McKinnon's first political campaign experience was volunteering for then Texas State Senator Lloyd Doggett's 1984 U.S. Senate campaign,[12][13] where he worked with James Carville and Paul Begala, who promoted McKinnon to the role of press secretary.[11][18][19] McKinnon then worked for former Texas Governor Mark White during his 1985–1986 re-election campaign,[12][18] followed by former Louisiana Governor Buddy Roemer's campaign in 1987.[11][15] In the late-1980s, he went to work for the New York-based international political media consulting company Sawyer Miller Group.[18][20]

After returning to Texas, McKinnon joined the firm Public Strategies, Inc. in 1990,[13][20] serving as its vice chairman beginning in 1991.[12] He spent the next several years working on many Texas Democratic winning campaigns,[21] including those of Governor Ann Richards (1990),[14] former Houston Mayor Bob Lanier (2001),[19] and the Congressman Charlie Wilson.[22] In 1994, McKinnon worked on Bob Bullock's re-election campaign for Lieutenant Governor of Texas.[11] In 1996, he announced that he was shifting gears and leaving partisan politics. In his Texas Monthly article entitled "The Spin Doctor Is Out", McKinnon wrote that he "won't miss desperate candidates, manic campaign managers and last-minute attack and response ads".[15][18][20]

Work for George W. Bush[edit]

McKinnon returned to politics after meeting then Governor George W. Bush at a dinner at the governor's mansion. Following this encounter, McKinnon and Bush developed a personal relationship. According to Karl Rove, "Bush and McKinnon clicked from moment one. In a bow to McKinnon's cool image, Bush dubbed him 'M-Kat.'"[23] Of his relationship with Bush, McKinnon said, "We had a personal relationship before we had a professional relationship. And when Texas' Democratic lieutenant governor Bob Bullock endorsed Bush over the Democratic gubernatorial nominee — his own god-son — well that's when I crossed the bridge. But it was not an easy decision."[21]

During a Frontline interview describing the former president's ascendance into the national political arena, McKinnon said, "Governor Bush was doing some things that really got my attention. He was talking about education reform. He was talking about immigration reform. He was talking about issues that had typically been Democratic issues. He was talking about them in a really compassionate way."[24] McKinnon said that he was particularly "impressed with how he'd gotten ahead of the Republican Party".[21]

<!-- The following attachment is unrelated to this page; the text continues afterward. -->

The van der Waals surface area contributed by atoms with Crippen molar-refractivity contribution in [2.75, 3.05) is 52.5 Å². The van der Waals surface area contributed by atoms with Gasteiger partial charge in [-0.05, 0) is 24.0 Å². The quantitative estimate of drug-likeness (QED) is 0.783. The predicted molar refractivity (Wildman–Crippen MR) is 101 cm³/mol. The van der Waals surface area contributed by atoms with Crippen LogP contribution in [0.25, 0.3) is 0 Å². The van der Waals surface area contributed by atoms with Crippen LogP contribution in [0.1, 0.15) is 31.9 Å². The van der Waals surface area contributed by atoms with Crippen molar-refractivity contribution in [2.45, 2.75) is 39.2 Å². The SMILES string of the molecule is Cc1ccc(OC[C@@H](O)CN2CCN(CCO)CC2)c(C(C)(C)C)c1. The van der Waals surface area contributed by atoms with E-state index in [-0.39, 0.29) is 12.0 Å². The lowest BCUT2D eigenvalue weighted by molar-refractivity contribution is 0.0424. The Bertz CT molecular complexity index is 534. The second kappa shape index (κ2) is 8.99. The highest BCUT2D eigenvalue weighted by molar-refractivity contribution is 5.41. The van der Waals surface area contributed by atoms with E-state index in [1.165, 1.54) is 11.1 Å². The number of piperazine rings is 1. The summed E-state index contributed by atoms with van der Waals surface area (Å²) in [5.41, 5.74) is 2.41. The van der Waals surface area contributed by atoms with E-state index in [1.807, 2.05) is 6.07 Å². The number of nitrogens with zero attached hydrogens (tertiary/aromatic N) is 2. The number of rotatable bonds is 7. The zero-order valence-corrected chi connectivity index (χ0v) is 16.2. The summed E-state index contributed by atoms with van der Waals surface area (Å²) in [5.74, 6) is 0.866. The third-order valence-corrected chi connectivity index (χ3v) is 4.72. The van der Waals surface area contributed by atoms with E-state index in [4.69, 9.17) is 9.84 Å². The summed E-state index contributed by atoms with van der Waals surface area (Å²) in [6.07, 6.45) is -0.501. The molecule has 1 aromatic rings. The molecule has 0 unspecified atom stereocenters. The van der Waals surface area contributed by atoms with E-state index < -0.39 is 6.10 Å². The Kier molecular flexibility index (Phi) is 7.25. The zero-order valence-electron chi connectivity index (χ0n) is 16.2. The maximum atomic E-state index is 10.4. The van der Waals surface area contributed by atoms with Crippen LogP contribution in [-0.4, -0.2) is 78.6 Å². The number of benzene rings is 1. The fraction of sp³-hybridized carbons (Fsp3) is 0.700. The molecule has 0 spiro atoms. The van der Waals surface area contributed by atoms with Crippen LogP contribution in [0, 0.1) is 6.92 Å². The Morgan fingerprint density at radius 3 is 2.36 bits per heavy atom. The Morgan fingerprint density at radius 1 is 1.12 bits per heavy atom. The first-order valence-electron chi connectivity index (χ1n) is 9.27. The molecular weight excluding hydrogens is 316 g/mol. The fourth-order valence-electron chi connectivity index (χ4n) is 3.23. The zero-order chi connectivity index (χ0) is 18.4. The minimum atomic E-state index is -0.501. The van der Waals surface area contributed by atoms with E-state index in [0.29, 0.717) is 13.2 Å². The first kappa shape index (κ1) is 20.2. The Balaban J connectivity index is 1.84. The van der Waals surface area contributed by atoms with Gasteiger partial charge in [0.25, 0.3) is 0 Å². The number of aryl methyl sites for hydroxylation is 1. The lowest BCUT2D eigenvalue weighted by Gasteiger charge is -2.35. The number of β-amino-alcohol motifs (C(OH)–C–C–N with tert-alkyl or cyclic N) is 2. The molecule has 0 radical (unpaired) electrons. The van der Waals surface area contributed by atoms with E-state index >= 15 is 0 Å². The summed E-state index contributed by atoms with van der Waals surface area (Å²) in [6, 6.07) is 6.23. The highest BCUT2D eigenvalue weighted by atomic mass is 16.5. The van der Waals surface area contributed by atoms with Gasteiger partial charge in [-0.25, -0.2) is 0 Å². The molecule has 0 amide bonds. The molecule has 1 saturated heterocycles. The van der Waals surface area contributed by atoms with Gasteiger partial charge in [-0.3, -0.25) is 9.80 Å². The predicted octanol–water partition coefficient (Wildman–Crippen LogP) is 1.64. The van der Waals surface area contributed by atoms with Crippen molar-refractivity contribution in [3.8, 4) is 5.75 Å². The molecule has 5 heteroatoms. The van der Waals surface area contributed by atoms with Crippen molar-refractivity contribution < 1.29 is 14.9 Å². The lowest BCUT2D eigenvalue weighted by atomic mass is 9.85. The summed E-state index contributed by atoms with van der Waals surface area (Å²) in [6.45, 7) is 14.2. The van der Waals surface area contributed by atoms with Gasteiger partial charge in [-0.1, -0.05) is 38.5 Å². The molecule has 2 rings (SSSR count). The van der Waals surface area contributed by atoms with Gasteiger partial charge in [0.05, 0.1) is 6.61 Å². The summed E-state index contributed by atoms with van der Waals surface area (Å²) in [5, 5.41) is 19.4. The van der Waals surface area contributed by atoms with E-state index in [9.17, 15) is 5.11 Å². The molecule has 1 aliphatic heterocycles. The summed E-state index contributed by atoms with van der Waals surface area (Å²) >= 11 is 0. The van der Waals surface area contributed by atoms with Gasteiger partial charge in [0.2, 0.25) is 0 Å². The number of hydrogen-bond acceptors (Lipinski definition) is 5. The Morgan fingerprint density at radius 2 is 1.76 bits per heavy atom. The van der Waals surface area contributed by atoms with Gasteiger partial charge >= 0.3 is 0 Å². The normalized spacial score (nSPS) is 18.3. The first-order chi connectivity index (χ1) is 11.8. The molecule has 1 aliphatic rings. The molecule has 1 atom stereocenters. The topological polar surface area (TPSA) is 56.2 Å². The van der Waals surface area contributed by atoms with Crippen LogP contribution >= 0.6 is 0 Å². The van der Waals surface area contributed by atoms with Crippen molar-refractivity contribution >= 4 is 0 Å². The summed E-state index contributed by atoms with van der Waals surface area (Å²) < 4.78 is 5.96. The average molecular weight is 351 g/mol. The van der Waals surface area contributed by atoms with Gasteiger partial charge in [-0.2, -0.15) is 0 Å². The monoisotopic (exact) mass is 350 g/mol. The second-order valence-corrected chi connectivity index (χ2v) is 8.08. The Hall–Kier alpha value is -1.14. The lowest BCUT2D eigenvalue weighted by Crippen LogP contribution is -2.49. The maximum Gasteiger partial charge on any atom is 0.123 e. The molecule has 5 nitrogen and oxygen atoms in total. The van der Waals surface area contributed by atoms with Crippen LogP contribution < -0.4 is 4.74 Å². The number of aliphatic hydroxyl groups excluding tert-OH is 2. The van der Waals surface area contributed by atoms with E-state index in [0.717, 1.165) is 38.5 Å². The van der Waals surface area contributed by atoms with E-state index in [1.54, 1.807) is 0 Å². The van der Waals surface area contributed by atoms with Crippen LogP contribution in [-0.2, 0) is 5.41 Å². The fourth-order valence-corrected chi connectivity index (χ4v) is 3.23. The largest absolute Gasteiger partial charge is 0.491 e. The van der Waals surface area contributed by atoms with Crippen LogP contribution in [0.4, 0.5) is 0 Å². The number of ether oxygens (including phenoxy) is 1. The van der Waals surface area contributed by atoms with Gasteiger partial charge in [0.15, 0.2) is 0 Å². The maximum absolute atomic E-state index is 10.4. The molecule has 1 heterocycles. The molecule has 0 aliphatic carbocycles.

After being recommended to Bush by Bullock,[15][25] McKinnon led the advertising and media team for Bush's gubernatorial campaign in 1998.[12][20] That same year, he became president of Maverick Media, which was created for the purpose of electing Bush as president.[12][26] He worked on Bush's first presidential campaign as the chief media advisor, directing the advertising effort in 2000, a role he would reprise in the 2004 elections.[26] President Bush appointed McKinnon to serve as a member of the Broadcasting Board of Governors, the independent, autonomous entity responsible for all U.S. government sponsored, non-military, international broadcasting.[27]

Work for John McCain[edit]

McKinnon began serving as the principal media advisor for Senator McCain's presidential bid for the Republican primaries in January, 2007, but decided to leave the campaign on May 21, 2008. Regarding his decision, McKinnon stated that he preferred not to campaign against Illinois Senator Barack Obama, the presumptive Democratic Party nominee for president because Obama's election "would send a great message to the country and the world."[28] In leaving his advisory role, McKinnon said he preferred to be a "fan, friend, and cheerleader" for McCain's campaign,[29] but preferred not to be the "tip of the spear in attacking him [Obama]."[30]